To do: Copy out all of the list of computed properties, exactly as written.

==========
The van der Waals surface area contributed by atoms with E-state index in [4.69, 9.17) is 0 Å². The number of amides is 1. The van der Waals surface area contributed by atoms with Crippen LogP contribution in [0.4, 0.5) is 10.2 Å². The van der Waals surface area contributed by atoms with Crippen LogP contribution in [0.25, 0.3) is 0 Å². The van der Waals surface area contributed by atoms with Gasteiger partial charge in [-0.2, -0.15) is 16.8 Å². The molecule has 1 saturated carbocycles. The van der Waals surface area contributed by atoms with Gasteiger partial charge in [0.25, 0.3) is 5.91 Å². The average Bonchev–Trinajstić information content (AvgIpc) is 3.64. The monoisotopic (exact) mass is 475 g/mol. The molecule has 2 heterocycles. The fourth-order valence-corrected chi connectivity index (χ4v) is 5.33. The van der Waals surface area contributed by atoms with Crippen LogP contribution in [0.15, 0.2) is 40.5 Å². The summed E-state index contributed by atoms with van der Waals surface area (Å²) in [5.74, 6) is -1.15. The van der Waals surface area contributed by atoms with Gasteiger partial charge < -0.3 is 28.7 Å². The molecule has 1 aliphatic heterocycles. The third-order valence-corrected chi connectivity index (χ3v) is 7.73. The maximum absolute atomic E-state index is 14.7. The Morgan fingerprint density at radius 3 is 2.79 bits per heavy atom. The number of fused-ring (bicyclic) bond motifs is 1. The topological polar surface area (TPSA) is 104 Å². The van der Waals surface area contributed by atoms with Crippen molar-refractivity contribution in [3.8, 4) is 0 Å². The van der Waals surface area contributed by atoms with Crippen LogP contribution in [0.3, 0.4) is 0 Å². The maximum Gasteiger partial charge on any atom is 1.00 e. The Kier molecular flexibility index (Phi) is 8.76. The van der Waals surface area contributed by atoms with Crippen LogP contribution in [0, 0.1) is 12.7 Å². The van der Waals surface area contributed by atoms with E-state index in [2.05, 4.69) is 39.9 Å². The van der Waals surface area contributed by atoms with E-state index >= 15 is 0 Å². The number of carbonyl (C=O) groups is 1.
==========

The van der Waals surface area contributed by atoms with E-state index in [4.69, 9.17) is 0 Å². The number of amides is 1. The van der Waals surface area contributed by atoms with Crippen LogP contribution in [0.4, 0.5) is 10.2 Å². The van der Waals surface area contributed by atoms with Crippen LogP contribution in [0.25, 0.3) is 0 Å². The van der Waals surface area contributed by atoms with Gasteiger partial charge in [-0.2, -0.15) is 16.8 Å². The molecule has 1 saturated carbocycles. The van der Waals surface area contributed by atoms with Gasteiger partial charge in [0.25, 0.3) is 5.91 Å². The average Bonchev–Trinajstić information content (AvgIpc) is 3.64. The monoisotopic (exact) mass is 475 g/mol. The molecule has 2 heterocycles. The fourth-order valence-corrected chi connectivity index (χ4v) is 5.33. The van der Waals surface area contributed by atoms with Crippen LogP contribution in [0.15, 0.2) is 40.5 Å². The summed E-state index contributed by atoms with van der Waals surface area (Å²) in [5.74, 6) is -1.15. The van der Waals surface area contributed by atoms with Gasteiger partial charge < -0.3 is 28.7 Å². The molecule has 1 aliphatic heterocycles. The third-order valence-corrected chi connectivity index (χ3v) is 7.73. The maximum absolute atomic E-state index is 14.7. The Morgan fingerprint density at radius 3 is 2.79 bits per heavy atom. The number of fused-ring (bicyclic) bond motifs is 1. The topological polar surface area (TPSA) is 104 Å². The van der Waals surface area contributed by atoms with Crippen molar-refractivity contribution in [3.8, 4) is 0 Å². The van der Waals surface area contributed by atoms with Crippen LogP contribution in [0.3, 0.4) is 0 Å². The maximum Gasteiger partial charge on any atom is 1.00 e. The Kier molecular flexibility index (Phi) is 8.76. The van der Waals surface area contributed by atoms with Crippen LogP contribution in [0, 0.1) is 12.7 Å². The van der Waals surface area contributed by atoms with E-state index in [2.05, 4.69) is 39.9 Å². The van der Waals surface area contributed by atoms with E-state index >= 15 is 0 Å². The number of carbonyl (C=O) groups is 1.